On April 6, James Franklin told reporters that Penn State was in pursuit of an edge rusher via the transfer portal.
Six days later, former Maryland defensive end Chop Robinson was a Nittany Lion.
Robinson, along with Adisa Isaac, who missed the entirety of last season with a torn Achilles, are set to lead a new-look pass rushing unit this fall, loaded with depth and potential.
“We are a different animal at defensive end than we were in the spring,” defensive coordinator Manny Diaz said at Saturday’s Penn State football media day.
Edge pressure wasn’t necessarily Penn State’s greatest strength in 2021, but one defensive end in specific, Arnold Ebiketie, proved to be among the nation’s best in his lone season in Happy Valley following a three-year career at Temple.
Ebiketie, now an Atlanta Falcon, played a major role in Robinson’s second “recruitment” to the Nittany Lions this fall.
“[Ebiketie] called me and told me ‘Go somewhere where you’re actually needed,’” Robinson said. “He told me it was a big change from his previous school to here and about the development that he had once he got here.”
After watching Ebiketie’s film with the Owls and then with the Nittany Lions, Robinson noticed how much of an impact one year could make, and he saw that Penn State could provide that opportunity.
Soon enough, Robinson took Ebiketie’s advice and went where he was needed most.
With the addition of Robinson and the return of Isaac, the Nittany Lions’ defensive end room has quickly become one of the strongest groups on roster, both in dynamic ability and depth.
“Everybody here wants everyone to be great,” Robinson said. “There’s no selfishness here.”
For Isaac, who was expected to make a major impact prior to last fall before suffering a torn achilles, health will play a major factor in how he’ll compete through camp and the fall.
While he said he’s not quite 100% healthy, Isaac stated he will play Week 1 at Purdue.
“I’m looking forward to just being back on the field,” Isaac said. “Took a lot of mental reps. So I'm definitely looking forward to just displaying them on the field.”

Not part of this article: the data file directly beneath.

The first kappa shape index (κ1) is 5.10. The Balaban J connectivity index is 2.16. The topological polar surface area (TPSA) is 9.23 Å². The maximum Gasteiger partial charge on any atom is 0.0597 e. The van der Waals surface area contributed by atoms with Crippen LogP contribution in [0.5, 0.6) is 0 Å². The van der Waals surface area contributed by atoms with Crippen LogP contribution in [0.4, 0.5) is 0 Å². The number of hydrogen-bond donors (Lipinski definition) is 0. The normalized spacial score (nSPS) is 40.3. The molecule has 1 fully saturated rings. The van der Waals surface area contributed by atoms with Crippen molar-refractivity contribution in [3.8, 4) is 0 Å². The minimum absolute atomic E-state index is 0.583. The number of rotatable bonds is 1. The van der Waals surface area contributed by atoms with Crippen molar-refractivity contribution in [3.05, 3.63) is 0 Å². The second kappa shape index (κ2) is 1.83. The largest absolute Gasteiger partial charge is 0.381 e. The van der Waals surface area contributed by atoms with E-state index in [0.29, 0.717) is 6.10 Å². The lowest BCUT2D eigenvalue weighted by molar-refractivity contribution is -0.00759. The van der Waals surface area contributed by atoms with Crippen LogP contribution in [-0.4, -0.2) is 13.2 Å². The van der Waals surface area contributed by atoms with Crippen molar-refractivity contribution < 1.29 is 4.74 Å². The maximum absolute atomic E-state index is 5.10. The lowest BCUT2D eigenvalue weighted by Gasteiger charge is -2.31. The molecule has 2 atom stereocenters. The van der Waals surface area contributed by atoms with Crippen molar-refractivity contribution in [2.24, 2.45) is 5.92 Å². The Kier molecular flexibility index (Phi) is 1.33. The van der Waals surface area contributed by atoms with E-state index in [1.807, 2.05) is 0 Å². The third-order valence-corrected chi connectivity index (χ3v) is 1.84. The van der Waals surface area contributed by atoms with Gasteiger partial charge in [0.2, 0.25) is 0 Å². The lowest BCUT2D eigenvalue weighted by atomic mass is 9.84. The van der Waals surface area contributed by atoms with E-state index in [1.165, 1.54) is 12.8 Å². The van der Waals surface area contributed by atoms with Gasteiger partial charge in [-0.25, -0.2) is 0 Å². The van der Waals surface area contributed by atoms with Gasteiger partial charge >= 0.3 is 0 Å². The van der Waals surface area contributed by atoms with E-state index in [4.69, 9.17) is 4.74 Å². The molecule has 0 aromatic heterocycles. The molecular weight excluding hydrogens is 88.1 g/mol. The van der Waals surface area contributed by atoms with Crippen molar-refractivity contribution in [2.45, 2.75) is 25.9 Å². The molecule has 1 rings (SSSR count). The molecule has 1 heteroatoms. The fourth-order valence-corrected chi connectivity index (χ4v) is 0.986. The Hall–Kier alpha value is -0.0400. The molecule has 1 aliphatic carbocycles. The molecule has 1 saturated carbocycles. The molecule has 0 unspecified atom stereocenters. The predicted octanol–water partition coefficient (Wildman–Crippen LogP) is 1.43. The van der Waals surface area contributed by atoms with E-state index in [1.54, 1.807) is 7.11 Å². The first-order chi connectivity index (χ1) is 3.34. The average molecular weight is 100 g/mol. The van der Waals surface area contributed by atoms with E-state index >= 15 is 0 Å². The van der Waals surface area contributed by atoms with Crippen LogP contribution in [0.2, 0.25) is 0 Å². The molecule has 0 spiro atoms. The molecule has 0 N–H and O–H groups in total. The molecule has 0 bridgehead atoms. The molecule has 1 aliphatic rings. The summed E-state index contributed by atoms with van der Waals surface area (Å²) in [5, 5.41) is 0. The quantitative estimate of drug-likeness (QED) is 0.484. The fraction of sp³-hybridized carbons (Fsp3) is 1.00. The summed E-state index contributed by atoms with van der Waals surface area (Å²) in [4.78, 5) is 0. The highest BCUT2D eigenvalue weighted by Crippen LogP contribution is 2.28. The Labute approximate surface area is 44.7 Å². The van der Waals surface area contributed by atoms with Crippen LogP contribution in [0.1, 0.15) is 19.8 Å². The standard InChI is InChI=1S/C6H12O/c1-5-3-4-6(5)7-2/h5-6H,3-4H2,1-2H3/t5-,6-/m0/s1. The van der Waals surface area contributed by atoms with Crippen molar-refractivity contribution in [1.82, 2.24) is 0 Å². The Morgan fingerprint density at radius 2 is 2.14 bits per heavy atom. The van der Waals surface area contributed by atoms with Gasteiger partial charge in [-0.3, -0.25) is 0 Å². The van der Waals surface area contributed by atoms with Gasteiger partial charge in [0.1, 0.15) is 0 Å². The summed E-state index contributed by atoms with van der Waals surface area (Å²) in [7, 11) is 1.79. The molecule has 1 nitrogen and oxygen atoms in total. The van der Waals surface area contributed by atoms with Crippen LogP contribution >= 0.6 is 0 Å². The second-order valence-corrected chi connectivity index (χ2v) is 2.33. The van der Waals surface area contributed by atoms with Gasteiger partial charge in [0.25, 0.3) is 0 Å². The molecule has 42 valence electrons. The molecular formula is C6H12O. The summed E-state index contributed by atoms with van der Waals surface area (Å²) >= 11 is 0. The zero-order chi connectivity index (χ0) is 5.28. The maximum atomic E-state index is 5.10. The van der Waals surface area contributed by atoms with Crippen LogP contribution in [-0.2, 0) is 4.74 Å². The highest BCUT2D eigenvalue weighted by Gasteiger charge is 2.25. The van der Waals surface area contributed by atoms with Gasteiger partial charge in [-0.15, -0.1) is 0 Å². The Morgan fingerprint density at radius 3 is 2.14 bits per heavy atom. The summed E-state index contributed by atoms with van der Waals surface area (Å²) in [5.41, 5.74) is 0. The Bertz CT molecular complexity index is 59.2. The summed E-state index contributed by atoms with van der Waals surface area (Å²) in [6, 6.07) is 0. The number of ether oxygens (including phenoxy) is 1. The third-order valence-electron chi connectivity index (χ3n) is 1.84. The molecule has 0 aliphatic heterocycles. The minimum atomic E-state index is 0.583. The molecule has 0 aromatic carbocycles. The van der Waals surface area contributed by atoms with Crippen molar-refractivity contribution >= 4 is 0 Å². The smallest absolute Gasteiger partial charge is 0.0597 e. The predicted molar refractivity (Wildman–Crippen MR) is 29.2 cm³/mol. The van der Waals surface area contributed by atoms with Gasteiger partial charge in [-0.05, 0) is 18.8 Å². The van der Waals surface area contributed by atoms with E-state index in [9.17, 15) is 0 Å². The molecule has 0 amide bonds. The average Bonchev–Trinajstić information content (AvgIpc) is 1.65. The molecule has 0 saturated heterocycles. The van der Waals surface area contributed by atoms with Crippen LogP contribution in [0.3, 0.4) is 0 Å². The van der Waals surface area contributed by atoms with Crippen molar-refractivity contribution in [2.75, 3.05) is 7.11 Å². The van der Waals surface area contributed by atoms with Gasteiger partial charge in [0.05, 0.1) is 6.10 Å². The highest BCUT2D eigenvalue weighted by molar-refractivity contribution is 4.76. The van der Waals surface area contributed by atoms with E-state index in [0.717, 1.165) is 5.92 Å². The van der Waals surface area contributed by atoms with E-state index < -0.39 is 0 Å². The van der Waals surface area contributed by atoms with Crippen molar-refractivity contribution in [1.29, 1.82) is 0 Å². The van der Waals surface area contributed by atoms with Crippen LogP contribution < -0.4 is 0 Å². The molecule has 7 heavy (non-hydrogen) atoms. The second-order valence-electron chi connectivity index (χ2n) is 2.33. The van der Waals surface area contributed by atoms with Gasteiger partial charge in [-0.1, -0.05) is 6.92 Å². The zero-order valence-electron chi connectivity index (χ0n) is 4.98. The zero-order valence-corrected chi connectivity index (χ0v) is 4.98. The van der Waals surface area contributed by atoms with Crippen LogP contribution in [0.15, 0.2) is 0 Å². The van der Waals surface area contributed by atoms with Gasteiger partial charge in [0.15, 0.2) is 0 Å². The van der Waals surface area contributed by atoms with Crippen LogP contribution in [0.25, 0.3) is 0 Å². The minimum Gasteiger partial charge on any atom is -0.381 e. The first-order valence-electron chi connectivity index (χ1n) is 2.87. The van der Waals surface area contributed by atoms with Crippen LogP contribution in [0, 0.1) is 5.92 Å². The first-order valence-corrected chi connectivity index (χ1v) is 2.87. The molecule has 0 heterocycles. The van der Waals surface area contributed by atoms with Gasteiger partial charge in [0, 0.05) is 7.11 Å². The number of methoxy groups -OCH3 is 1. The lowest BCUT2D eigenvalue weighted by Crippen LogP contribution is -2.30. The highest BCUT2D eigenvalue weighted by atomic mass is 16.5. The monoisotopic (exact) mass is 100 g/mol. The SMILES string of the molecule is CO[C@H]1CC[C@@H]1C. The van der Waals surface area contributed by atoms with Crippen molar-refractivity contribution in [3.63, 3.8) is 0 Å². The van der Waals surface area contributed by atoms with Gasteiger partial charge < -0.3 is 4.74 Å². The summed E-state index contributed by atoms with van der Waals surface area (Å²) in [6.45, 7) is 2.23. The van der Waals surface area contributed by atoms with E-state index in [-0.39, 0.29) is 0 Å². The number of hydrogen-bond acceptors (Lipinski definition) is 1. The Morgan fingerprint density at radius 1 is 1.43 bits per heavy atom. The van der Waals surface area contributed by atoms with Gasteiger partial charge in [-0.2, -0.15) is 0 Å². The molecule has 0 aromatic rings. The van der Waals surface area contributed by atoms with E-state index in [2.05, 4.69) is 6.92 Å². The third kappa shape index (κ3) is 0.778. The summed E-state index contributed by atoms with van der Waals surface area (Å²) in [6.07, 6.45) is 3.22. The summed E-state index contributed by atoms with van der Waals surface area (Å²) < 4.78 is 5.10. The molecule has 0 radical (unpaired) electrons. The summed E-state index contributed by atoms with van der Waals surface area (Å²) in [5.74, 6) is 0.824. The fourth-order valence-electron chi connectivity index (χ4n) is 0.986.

Off the field, Isaac never quit working despite being unable to play in actual games last season.
“Rehab is a workout itself. So it's like just trying to balance everything out,” Isaac said. “You do something on one leg, try to do something on the other leg, or you do something here, try to do it on the other side… just to keep the balance going.”
Everybody wants to be great, but with a room nearly overflowing with bodies, some, like redshirt senior Nick Tarburton — who started eight of 13 games last season — will have to fight even harder for their opportunity this fall.
To defensive line coach John Scott Jr., Tarburton is “as steady as you can be.” But Tarburton doesn’t just want to be steady, he wants to be great.
“I think I’ve proved myself that I can play in this league,” Tarburton said. “I want to be a force no matter what. Just be dominant.”
Outside of Tarburton, the options are strong deep into the depth chart.
There’s Smith Vilbert, who recorded three sacks in the Outback Bowl — a Penn State bowl record. Then, Amin Vanover, who appeared in six games last season. After that are freshmen Dani Dennis-Sutton and Ken Talley, former 5- and 4-star recruits, respectively.
On the front end, there’s still much to uncover as to who will earn the two starting spots — will it be Isaac and Robinson, or will Tarburton earn his spot?
Maybe, similar to how Jesse Luketa was used last season, Robinson will play a hybrid pass rusher role, shifting between defensive end and outside linebacker.
“The ceiling is so high,” Isaac said. “There’s a lot of potential in the d-line. We just have to put it together during camp and then into the season.”
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